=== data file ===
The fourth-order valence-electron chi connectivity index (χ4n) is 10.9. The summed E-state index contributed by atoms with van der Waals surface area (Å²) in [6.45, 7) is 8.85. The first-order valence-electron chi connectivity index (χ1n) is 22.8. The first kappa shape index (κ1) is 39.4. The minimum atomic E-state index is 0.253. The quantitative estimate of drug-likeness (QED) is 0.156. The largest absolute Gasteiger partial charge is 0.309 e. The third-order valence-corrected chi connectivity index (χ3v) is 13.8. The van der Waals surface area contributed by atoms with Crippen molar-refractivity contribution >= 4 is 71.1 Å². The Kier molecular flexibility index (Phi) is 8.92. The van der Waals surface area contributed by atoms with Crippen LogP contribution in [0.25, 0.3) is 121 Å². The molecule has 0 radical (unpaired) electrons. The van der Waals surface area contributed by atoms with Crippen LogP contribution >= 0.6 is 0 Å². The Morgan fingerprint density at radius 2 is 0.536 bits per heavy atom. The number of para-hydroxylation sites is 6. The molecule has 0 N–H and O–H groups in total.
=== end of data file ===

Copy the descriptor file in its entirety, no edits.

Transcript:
The fourth-order valence-electron chi connectivity index (χ4n) is 10.9. The summed E-state index contributed by atoms with van der Waals surface area (Å²) in [6.45, 7) is 8.85. The first-order valence-electron chi connectivity index (χ1n) is 22.8. The first kappa shape index (κ1) is 39.4. The minimum atomic E-state index is 0.253. The quantitative estimate of drug-likeness (QED) is 0.156. The largest absolute Gasteiger partial charge is 0.309 e. The third-order valence-corrected chi connectivity index (χ3v) is 13.8. The van der Waals surface area contributed by atoms with Crippen molar-refractivity contribution >= 4 is 71.1 Å². The Kier molecular flexibility index (Phi) is 8.92. The van der Waals surface area contributed by atoms with Crippen LogP contribution in [0.25, 0.3) is 121 Å². The molecule has 0 radical (unpaired) electrons. The van der Waals surface area contributed by atoms with Crippen LogP contribution >= 0.6 is 0 Å². The Morgan fingerprint density at radius 2 is 0.536 bits per heavy atom. The number of para-hydroxylation sites is 6. The molecule has 0 N–H and O–H groups in total.